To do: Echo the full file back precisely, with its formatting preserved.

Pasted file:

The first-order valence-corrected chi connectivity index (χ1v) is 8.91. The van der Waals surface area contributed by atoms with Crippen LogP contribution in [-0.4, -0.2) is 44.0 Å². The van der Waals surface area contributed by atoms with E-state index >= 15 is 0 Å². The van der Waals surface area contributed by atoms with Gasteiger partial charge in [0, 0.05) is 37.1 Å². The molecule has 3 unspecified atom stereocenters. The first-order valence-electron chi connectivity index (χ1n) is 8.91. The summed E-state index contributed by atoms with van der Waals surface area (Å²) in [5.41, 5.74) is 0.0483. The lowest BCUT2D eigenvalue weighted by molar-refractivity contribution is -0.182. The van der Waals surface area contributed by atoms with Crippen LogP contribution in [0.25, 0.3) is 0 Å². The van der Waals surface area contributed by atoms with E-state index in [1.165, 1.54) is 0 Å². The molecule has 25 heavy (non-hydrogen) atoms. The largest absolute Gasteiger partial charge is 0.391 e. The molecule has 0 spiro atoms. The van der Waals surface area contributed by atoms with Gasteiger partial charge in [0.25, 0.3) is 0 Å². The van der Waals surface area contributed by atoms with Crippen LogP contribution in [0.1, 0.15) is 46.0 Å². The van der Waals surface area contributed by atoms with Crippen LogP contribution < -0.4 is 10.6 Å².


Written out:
The first-order valence-corrected chi connectivity index (χ1v) is 8.91. The van der Waals surface area contributed by atoms with Crippen LogP contribution in [-0.4, -0.2) is 44.0 Å². The van der Waals surface area contributed by atoms with E-state index >= 15 is 0 Å². The van der Waals surface area contributed by atoms with Gasteiger partial charge in [0, 0.05) is 37.1 Å². The molecule has 3 unspecified atom stereocenters. The first-order valence-electron chi connectivity index (χ1n) is 8.91. The summed E-state index contributed by atoms with van der Waals surface area (Å²) in [5.41, 5.74) is 0.0483. The lowest BCUT2D eigenvalue weighted by molar-refractivity contribution is -0.182. The van der Waals surface area contributed by atoms with Crippen LogP contribution in [0.25, 0.3) is 0 Å². The van der Waals surface area contributed by atoms with E-state index in [1.165, 1.54) is 0 Å². The molecule has 25 heavy (non-hydrogen) atoms. The largest absolute Gasteiger partial charge is 0.391 e. The molecule has 0 spiro atoms. The van der Waals surface area contributed by atoms with Gasteiger partial charge in [0.25, 0.3) is 0 Å². The van der Waals surface area contributed by atoms with Crippen LogP contribution in [0.1, 0.15) is 46.0 Å². The van der Waals surface area contributed by atoms with Crippen LogP contribution < -0.4 is 10.6 Å².